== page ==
Regarding why Kiryu or another pre-existing design wasn't used, he could only assume it was due to legal reasons. He actually submitted his own original MG designs early on, but was requested to make some that were closer to the "classic" (Showa) incarnations. As expected, Toho had to approve of everything sent in, so he had to find the happy medium between something Steven Spielberg wanted and something Toho would permit. He also mentioned how Digital Domain did a lot of work when it came to making the final design "pretty different looking."
Brought up to him how people have noticed the similarities between his design to Noriyoshi Ohrai's 1993 poster Mechagodzilla, and it turns out it wasn't entirely unfounded - surprisingly, it was per Toho's request! They forwarded Ohrai's work to him and said, "make it like this."
Unsurprisingly, this Mechagodzilla was a completely computer-generated character. Like everything else in the OASIS, it was animated by Industrial Light and Magic. Oh, and while it may or may not have been intentional, the magnificent machine also ended up resembling the MonsterVerse Godzilla, right the way down to its breath weapon. A glimpse into the future? Maybe.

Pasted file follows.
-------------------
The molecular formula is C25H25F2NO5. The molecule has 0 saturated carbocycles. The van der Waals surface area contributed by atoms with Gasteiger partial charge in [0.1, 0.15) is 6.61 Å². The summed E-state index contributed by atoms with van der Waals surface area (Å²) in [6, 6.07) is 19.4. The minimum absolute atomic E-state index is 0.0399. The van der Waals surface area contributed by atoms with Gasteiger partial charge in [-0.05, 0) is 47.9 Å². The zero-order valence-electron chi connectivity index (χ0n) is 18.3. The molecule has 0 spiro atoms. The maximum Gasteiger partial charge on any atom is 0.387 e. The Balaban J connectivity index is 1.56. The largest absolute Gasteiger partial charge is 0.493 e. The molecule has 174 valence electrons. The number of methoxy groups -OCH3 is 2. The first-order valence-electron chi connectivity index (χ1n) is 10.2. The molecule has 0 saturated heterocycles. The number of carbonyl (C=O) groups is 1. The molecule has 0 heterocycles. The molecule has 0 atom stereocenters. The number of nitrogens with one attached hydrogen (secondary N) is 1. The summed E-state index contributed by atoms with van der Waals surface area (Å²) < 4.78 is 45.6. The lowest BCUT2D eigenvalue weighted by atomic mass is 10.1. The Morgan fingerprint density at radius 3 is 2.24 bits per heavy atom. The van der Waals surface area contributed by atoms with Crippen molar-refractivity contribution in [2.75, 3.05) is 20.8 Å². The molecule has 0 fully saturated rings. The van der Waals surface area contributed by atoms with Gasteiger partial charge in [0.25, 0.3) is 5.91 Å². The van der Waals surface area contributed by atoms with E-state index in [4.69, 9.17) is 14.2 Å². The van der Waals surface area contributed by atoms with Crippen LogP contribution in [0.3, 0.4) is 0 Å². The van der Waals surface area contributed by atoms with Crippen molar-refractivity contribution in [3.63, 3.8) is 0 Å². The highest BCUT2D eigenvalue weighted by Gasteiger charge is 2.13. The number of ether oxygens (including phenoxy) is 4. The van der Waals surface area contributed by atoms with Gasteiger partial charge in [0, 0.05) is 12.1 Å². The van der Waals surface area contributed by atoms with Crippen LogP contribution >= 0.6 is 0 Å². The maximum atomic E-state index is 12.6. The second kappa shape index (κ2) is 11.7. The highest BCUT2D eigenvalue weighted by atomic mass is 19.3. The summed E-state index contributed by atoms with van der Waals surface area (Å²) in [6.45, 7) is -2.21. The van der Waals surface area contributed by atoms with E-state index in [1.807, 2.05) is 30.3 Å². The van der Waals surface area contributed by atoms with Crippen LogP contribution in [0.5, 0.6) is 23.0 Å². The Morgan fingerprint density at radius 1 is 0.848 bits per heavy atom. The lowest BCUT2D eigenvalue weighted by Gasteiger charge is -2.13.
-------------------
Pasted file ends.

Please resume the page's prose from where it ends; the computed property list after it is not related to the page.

Sorrento saved Mechagodzilla for the endgame. IOI had reached the final stage of Halliday's challenge, located in his abandoned castle. They were stumped, but to make sure no one else could figure it out first, they set up an impenetrable force field around the stronghold. Out of options, the top gunters—Parzival, Art3mis, Aech, and Shoto, plus Daito in the movie—joined forces. Contacting the entire OASIS, Parzival raised an army. In the book, he also managed to bring down the shield by infiltrating IOI in the real world, while Art3mis pulled it off in the film. The stage was set for a robot battle for the ages.
[Audiobook narration:] "They all recognized this giant metal behemoth. And they all knew it was nearly indestructible." [Movie clip:] "Mechagodzilla!"